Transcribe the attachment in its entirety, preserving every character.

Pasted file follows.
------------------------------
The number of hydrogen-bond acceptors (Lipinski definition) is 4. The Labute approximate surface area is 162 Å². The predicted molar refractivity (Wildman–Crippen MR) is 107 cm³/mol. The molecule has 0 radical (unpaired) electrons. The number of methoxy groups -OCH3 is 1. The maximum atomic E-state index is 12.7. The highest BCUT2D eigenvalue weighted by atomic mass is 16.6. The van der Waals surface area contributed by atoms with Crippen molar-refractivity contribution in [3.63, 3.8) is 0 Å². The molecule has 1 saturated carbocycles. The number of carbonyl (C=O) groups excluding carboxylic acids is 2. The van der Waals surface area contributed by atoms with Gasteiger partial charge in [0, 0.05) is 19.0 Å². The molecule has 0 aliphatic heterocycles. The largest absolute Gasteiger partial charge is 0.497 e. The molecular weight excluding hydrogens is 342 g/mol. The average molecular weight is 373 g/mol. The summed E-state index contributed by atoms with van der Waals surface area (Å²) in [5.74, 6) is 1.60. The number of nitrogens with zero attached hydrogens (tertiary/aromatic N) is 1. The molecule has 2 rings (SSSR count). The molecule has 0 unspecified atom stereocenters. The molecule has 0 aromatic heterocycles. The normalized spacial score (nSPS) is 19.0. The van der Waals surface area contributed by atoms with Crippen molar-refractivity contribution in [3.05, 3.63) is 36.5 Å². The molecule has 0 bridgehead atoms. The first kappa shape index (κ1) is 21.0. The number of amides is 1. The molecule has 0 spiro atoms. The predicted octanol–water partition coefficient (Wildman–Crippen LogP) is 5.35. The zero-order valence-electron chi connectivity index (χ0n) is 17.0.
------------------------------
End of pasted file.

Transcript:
The number of hydrogen-bond acceptors (Lipinski definition) is 4. The Labute approximate surface area is 162 Å². The predicted molar refractivity (Wildman–Crippen MR) is 107 cm³/mol. The molecule has 0 radical (unpaired) electrons. The number of methoxy groups -OCH3 is 1. The maximum atomic E-state index is 12.7. The highest BCUT2D eigenvalue weighted by atomic mass is 16.6. The van der Waals surface area contributed by atoms with Crippen molar-refractivity contribution in [3.63, 3.8) is 0 Å². The molecule has 1 saturated carbocycles. The number of carbonyl (C=O) groups excluding carboxylic acids is 2. The van der Waals surface area contributed by atoms with Gasteiger partial charge in [0, 0.05) is 19.0 Å². The molecule has 0 aliphatic heterocycles. The largest absolute Gasteiger partial charge is 0.497 e. The molecular weight excluding hydrogens is 342 g/mol. The average molecular weight is 373 g/mol. The summed E-state index contributed by atoms with van der Waals surface area (Å²) in [5.74, 6) is 1.60. The number of nitrogens with zero attached hydrogens (tertiary/aromatic N) is 1. The molecule has 2 rings (SSSR count). The molecule has 0 unspecified atom stereocenters. The molecule has 0 aromatic heterocycles. The normalized spacial score (nSPS) is 19.0. The van der Waals surface area contributed by atoms with Crippen molar-refractivity contribution in [3.05, 3.63) is 36.5 Å². The molecule has 0 bridgehead atoms. The first kappa shape index (κ1) is 21.0. The number of amides is 1. The molecule has 0 spiro atoms. The predicted octanol–water partition coefficient (Wildman–Crippen LogP) is 5.35. The zero-order valence-electron chi connectivity index (χ0n) is 17.0.